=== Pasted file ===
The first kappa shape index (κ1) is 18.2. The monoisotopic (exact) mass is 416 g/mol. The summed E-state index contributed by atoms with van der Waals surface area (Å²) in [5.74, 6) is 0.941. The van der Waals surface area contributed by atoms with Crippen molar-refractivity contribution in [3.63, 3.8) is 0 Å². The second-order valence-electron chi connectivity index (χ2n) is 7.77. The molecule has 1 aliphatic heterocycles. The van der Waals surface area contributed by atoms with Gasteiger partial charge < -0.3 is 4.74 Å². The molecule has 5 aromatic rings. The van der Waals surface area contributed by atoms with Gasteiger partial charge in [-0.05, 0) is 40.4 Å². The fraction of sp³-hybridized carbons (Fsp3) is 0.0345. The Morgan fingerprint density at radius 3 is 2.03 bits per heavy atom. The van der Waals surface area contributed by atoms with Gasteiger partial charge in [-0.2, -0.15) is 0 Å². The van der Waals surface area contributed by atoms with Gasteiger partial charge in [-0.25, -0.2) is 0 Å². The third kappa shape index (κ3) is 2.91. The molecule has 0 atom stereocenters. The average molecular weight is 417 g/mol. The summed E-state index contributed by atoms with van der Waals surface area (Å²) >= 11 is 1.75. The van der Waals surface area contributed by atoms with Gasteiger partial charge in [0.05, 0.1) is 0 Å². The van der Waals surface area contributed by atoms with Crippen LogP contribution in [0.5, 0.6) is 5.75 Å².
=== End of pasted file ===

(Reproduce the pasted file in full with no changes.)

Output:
The first kappa shape index (κ1) is 18.2. The monoisotopic (exact) mass is 416 g/mol. The summed E-state index contributed by atoms with van der Waals surface area (Å²) in [5.74, 6) is 0.941. The van der Waals surface area contributed by atoms with Crippen molar-refractivity contribution in [3.63, 3.8) is 0 Å². The second-order valence-electron chi connectivity index (χ2n) is 7.77. The molecule has 1 aliphatic heterocycles. The van der Waals surface area contributed by atoms with Gasteiger partial charge < -0.3 is 4.74 Å². The molecule has 5 aromatic rings. The van der Waals surface area contributed by atoms with Gasteiger partial charge in [-0.05, 0) is 40.4 Å². The fraction of sp³-hybridized carbons (Fsp3) is 0.0345. The Morgan fingerprint density at radius 3 is 2.03 bits per heavy atom. The van der Waals surface area contributed by atoms with Gasteiger partial charge in [-0.2, -0.15) is 0 Å². The van der Waals surface area contributed by atoms with Gasteiger partial charge in [-0.25, -0.2) is 0 Å². The third kappa shape index (κ3) is 2.91. The molecule has 0 atom stereocenters. The average molecular weight is 417 g/mol. The summed E-state index contributed by atoms with van der Waals surface area (Å²) >= 11 is 1.75. The van der Waals surface area contributed by atoms with Gasteiger partial charge in [0.05, 0.1) is 0 Å². The van der Waals surface area contributed by atoms with Crippen LogP contribution in [0.5, 0.6) is 5.75 Å².